Kurt Zouma's dominant performances show he is on his way to becoming Chelsea mainstay
It all started, as with so much in the world of football at present, with Harry Kane. Tottenham had started the game at Stamford Bridge at breakneck speed, with the striker picking Gary Cahill’s pocket on the left wing before turning him inside out and getting a shot away. A clash of heads for Cahill with Jan Vertonghen and another golden chance for Kane that came back off the crossbar convinced José Mourinho to withdraw the England centre-back at the midway point.
The very next game brought Chelsea’s first league defeat of the season at Newcastle and it was a failure to make a routine clearance by Cahill that allowed Papiss Demba Cissé to open the scoring. Respective ratings of 6.20 and 6.44 in those matches for Cahill were definitely below par. He is arguably yet to recover.
Although Cahill retained his place in the Chelsea team for the ensuing matches, Kane again proved to be his downfall in the 5-3 defeat at White Hart Lane. It speaks volumes that the precocious Kurt Zouma – signed in the summer presumably as a long-term replacement for John Terry – has now usurped Cahill in Mourinho’s thoughts. Still some way from the finished product Zouma has a lot to learn but is showing the potential to, at the very least, become a markedly better footballer than Cahill.
In another clean sheet and another victory on Wednesday night, Zouma was calm and assured in possession while dealing with the physical battle that Romelu Lukaku brought adeptly. When the Belgian ran through on goal early on, the line kept by Zouma and Terry was incorrectly adjudged to have played him onside, when in fact they were perfectly in tune and Lukaku was half a yard beyond them.
In the second half, when the striker turned Zouma and charged into the area he recovered exceptionally well against a player far from lacking in pace to force a corner. From the resulting set-piece, the ball was temporarily cleared before making its way back out wide to Bryan Oviedo.
The Costa Rican had all the time in the world to pick out a cross and Zouma, too concerned with the whereabouts of John Stones, whom he had been marking at the initial corner, forewent his responsibilities for the near-post area he should have been patrolling, and Lukaku would have scored from 5 yards but for a brilliant Petr Cech save. That, however, was the only blip in another fine performance from the youngster.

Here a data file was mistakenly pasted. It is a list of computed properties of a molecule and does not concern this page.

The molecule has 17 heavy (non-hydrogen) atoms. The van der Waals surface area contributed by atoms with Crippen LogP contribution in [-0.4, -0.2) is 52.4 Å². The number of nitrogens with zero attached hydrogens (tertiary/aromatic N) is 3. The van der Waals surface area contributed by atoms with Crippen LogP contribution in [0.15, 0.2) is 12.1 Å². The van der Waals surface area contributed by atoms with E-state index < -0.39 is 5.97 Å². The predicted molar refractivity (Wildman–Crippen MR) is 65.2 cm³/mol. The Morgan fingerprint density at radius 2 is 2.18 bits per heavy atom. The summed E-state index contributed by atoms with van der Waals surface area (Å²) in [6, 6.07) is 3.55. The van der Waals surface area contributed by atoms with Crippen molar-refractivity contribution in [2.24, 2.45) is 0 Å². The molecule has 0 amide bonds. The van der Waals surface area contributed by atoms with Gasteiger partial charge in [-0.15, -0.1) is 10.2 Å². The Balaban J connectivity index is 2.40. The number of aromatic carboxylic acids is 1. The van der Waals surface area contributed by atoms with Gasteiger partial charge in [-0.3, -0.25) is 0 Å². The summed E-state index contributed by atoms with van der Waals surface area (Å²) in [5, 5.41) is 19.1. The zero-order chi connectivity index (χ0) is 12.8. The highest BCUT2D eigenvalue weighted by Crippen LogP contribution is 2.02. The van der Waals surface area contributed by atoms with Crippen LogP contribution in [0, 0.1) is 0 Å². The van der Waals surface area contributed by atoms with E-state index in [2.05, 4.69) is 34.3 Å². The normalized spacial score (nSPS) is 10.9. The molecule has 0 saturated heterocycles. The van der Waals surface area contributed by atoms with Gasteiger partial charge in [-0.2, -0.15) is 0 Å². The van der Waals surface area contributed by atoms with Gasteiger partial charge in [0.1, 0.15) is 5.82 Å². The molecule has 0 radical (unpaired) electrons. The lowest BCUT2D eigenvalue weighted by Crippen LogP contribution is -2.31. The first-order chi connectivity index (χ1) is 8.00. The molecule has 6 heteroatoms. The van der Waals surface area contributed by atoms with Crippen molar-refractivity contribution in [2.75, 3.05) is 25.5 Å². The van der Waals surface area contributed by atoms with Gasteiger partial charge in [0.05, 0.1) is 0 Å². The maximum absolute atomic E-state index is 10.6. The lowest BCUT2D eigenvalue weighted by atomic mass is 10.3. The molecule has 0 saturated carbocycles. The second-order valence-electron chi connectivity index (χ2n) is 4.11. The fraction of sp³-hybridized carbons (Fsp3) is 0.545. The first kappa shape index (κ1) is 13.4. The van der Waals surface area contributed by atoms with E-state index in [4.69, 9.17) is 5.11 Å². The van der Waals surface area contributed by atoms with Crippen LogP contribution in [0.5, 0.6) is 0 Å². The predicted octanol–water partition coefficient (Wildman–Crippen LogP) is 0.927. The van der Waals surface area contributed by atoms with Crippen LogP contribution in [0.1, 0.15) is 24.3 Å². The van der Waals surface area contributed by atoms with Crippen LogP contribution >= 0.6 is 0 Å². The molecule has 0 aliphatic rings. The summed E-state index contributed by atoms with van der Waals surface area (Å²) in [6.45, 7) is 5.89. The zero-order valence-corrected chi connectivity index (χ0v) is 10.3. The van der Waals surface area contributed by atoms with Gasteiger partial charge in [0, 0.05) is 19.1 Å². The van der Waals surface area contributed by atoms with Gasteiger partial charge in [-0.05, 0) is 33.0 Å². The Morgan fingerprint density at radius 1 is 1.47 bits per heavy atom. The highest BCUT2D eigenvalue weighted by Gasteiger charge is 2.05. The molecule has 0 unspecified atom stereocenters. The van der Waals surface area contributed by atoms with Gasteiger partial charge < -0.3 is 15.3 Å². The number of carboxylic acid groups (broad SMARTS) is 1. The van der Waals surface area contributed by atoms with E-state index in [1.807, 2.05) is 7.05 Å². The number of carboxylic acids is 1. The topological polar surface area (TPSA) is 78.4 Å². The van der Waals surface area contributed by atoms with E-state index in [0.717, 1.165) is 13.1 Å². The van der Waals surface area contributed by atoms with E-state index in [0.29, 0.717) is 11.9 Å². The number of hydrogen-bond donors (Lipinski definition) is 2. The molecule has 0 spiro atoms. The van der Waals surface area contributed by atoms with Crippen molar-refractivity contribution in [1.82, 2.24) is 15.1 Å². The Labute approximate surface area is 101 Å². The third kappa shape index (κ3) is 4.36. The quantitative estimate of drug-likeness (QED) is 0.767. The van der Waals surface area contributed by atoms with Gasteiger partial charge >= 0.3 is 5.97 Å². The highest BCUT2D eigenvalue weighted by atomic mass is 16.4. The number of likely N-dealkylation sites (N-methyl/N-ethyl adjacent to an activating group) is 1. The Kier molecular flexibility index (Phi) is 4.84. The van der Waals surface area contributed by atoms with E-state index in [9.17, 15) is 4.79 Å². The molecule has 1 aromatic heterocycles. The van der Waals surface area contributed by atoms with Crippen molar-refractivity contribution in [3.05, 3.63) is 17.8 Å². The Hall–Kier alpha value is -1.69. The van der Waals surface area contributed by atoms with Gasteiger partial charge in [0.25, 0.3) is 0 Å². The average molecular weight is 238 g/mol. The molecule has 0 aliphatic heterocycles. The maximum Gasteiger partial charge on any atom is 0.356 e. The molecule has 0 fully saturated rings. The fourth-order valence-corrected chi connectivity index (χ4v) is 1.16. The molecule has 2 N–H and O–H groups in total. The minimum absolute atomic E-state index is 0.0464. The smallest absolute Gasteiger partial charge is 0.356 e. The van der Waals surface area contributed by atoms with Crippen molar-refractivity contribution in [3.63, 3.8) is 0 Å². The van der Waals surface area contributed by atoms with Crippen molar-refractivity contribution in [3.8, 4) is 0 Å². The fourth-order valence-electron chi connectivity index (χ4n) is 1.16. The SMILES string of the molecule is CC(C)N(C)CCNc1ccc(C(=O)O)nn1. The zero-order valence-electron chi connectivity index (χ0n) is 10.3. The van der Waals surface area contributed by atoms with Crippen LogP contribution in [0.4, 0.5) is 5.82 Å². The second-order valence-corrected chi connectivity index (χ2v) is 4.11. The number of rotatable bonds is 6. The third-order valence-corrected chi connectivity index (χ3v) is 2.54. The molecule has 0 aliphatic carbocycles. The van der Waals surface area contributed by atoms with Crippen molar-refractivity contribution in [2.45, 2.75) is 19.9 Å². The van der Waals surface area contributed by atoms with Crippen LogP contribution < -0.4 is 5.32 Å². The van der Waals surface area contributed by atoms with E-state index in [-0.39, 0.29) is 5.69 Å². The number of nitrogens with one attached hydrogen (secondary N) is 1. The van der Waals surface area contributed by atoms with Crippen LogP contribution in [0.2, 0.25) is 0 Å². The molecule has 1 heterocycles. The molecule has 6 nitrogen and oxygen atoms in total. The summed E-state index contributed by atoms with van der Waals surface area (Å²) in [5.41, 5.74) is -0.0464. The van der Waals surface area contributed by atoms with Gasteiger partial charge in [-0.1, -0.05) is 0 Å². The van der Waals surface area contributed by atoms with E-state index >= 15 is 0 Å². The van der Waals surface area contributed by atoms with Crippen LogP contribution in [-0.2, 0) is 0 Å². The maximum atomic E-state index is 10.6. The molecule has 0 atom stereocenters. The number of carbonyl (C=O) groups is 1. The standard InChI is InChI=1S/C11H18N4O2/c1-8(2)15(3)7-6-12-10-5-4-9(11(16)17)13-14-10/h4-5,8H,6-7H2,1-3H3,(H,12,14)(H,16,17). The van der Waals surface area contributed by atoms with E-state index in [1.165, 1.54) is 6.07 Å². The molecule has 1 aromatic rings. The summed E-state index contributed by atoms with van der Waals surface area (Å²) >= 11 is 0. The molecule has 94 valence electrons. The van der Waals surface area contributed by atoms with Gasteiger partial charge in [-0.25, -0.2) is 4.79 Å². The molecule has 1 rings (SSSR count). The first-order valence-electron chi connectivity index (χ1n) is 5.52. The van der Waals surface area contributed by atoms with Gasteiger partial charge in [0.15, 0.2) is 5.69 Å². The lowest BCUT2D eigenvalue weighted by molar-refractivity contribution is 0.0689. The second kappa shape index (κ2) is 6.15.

A terrific athlete, quick off the mark and a monster in the air, Zouma is already beginning to pay dividends on the hefty sum of £12m paid for his services last summer. Large fees for young centre-backs are often misguided pieces of business, especially when the likes of Cahill can be purchased for £7m.
That looks like an incredible deal compared to the likes of the £10m Man Utd paid for Chris Smalling and £17m for Phil Jones, which still do not truly look like risks that were worth taking. It is possible to spend those sums on players with much more experience in a position where knowhow is arguably paramount. Zouma, on the other hand, is proving an exception to the rule.
The inexplicable and wholly inexcusable 4-2 defeat to Bradford in the FA Cup was the only 1 of the 11 games Zouma has started in a Chelsea kit in which they have been defeated. Granted, he has faced a lot of so-called ‘lesser’ teams, but has come into his own of late, helping the Blues to an important point at home to Manchester City before this week’s win over Everton. It is significant that Cahill was selected for the trip to goal-shy Aston Villa.
In 9 Premier League and Champions League appearances, Zouma has displayed the range of his talents, winning 10 of the 14 aerial duels he has contested, while maintaining 87.8% pass success. While he is tough to beat in the air, he is even more difficult to overcome on the floor.
He is making a tackle every 58.6 minutes – significantly more often than either Terry (77.1) or Cahill (79.3) – but even more astounding is the fact that he has been dribbled past just once in 586 minutes of action. He is yet to be dribbled past at all in the Premier League.
And this is no coincidence. In 69 career league appearances, the Frenchman has been beaten only 7 times. In 18 games for Saint Etienne in the 2012/13 season – when Zouma was only 18 – he wasn’t dribbled past on a single occasion. His power and strength along with a positional sense that defies his age, Zouma is developing into one of the most formidable defenders around. Remarkably, he is still only 20 years of age.
He is down-to-earth and simply seems to be grateful that he has the chance to play at this level, while also recognising that to fulfil his exceptional talent, hard work and dedication are of utmost importance. It is fitting that Zouma, a tough tackler on the pitch and a likeable and cheerful character off it, is named after Kurt Sloane from the 1989 movie Kickboxer, and also has ‘Happy’ as his middle name.
“My parents decided that if they gave me that name I’d be hard and always have a smile”. It certainly seems to be working, and he has everything necessary to become a mainstay in the Chelsea defence for a long time yet.